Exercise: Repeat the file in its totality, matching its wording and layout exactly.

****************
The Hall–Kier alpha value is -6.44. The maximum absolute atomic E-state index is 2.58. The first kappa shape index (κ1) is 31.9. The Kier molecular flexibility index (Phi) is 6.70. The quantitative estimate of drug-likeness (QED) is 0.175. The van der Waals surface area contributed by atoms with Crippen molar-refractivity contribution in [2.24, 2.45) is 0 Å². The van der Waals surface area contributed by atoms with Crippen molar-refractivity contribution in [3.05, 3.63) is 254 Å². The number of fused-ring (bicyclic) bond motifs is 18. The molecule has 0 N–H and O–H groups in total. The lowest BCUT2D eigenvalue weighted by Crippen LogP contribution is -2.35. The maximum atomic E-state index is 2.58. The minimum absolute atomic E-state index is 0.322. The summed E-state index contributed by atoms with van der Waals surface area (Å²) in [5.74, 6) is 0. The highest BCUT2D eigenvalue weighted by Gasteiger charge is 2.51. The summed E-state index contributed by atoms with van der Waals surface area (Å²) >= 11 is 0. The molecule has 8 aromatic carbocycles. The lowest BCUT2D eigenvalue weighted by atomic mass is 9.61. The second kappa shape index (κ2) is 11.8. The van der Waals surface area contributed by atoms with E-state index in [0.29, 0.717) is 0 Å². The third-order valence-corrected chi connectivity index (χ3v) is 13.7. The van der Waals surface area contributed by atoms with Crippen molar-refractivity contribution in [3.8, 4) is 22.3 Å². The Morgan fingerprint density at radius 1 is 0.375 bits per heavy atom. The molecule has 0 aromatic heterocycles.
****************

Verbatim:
The Hall–Kier alpha value is -6.44. The maximum absolute atomic E-state index is 2.58. The first kappa shape index (κ1) is 31.9. The Kier molecular flexibility index (Phi) is 6.70. The quantitative estimate of drug-likeness (QED) is 0.175. The van der Waals surface area contributed by atoms with Crippen molar-refractivity contribution in [2.24, 2.45) is 0 Å². The van der Waals surface area contributed by atoms with Crippen molar-refractivity contribution in [3.05, 3.63) is 254 Å². The number of fused-ring (bicyclic) bond motifs is 18. The molecule has 0 N–H and O–H groups in total. The lowest BCUT2D eigenvalue weighted by Crippen LogP contribution is -2.35. The maximum atomic E-state index is 2.58. The minimum absolute atomic E-state index is 0.322. The summed E-state index contributed by atoms with van der Waals surface area (Å²) in [5.74, 6) is 0. The highest BCUT2D eigenvalue weighted by Gasteiger charge is 2.51. The summed E-state index contributed by atoms with van der Waals surface area (Å²) >= 11 is 0. The molecule has 8 aromatic carbocycles. The lowest BCUT2D eigenvalue weighted by atomic mass is 9.61. The second kappa shape index (κ2) is 11.8. The van der Waals surface area contributed by atoms with E-state index in [0.29, 0.717) is 0 Å². The third-order valence-corrected chi connectivity index (χ3v) is 13.7. The van der Waals surface area contributed by atoms with Crippen molar-refractivity contribution in [3.8, 4) is 22.3 Å². The Morgan fingerprint density at radius 1 is 0.375 bits per heavy atom. The molecule has 0 aromatic heterocycles.